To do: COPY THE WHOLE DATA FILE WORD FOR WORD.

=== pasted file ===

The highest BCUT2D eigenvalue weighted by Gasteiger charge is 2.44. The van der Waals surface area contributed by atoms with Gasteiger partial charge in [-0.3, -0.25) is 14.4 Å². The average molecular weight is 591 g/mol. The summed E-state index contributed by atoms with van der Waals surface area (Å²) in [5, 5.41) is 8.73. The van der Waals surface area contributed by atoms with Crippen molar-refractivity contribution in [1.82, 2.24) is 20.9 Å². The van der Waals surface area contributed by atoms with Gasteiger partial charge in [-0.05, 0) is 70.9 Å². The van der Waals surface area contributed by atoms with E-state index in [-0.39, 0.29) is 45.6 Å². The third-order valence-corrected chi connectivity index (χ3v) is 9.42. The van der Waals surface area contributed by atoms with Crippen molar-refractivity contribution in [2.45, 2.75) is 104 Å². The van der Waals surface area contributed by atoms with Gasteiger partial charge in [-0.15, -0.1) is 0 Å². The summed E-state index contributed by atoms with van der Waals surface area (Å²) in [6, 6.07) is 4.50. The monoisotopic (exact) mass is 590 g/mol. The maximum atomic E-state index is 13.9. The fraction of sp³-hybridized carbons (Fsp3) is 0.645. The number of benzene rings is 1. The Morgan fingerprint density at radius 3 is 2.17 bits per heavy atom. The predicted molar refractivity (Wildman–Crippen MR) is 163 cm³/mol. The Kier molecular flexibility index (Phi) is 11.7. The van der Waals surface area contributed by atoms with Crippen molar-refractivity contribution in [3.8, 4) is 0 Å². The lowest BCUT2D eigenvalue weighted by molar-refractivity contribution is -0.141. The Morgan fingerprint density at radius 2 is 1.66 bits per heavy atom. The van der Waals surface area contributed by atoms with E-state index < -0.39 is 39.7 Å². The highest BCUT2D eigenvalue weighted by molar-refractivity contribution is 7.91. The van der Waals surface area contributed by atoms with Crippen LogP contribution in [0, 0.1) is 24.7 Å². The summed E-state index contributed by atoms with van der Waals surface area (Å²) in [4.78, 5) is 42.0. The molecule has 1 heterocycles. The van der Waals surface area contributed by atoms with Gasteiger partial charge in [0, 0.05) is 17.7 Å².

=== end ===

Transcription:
The highest BCUT2D eigenvalue weighted by Gasteiger charge is 2.44. The van der Waals surface area contributed by atoms with Gasteiger partial charge in [-0.3, -0.25) is 14.4 Å². The average molecular weight is 591 g/mol. The summed E-state index contributed by atoms with van der Waals surface area (Å²) in [5, 5.41) is 8.73. The van der Waals surface area contributed by atoms with Crippen molar-refractivity contribution in [1.82, 2.24) is 20.9 Å². The van der Waals surface area contributed by atoms with Gasteiger partial charge in [-0.05, 0) is 70.9 Å². The van der Waals surface area contributed by atoms with E-state index in [-0.39, 0.29) is 45.6 Å². The third-order valence-corrected chi connectivity index (χ3v) is 9.42. The van der Waals surface area contributed by atoms with Crippen molar-refractivity contribution in [2.45, 2.75) is 104 Å². The van der Waals surface area contributed by atoms with Gasteiger partial charge in [-0.15, -0.1) is 0 Å². The summed E-state index contributed by atoms with van der Waals surface area (Å²) in [6, 6.07) is 4.50. The monoisotopic (exact) mass is 590 g/mol. The maximum atomic E-state index is 13.9. The fraction of sp³-hybridized carbons (Fsp3) is 0.645. The number of benzene rings is 1. The Morgan fingerprint density at radius 3 is 2.17 bits per heavy atom. The predicted molar refractivity (Wildman–Crippen MR) is 163 cm³/mol. The Kier molecular flexibility index (Phi) is 11.7. The van der Waals surface area contributed by atoms with Crippen molar-refractivity contribution in [3.8, 4) is 0 Å². The lowest BCUT2D eigenvalue weighted by molar-refractivity contribution is -0.141. The Morgan fingerprint density at radius 2 is 1.66 bits per heavy atom. The van der Waals surface area contributed by atoms with E-state index < -0.39 is 39.7 Å². The highest BCUT2D eigenvalue weighted by molar-refractivity contribution is 7.91. The van der Waals surface area contributed by atoms with Crippen LogP contribution in [0, 0.1) is 24.7 Å². The summed E-state index contributed by atoms with van der Waals surface area (Å²) in [4.78, 5) is 42.0. The molecule has 1 heterocycles. The van der Waals surface area contributed by atoms with Gasteiger partial charge in [0, 0.05) is 17.7 Å².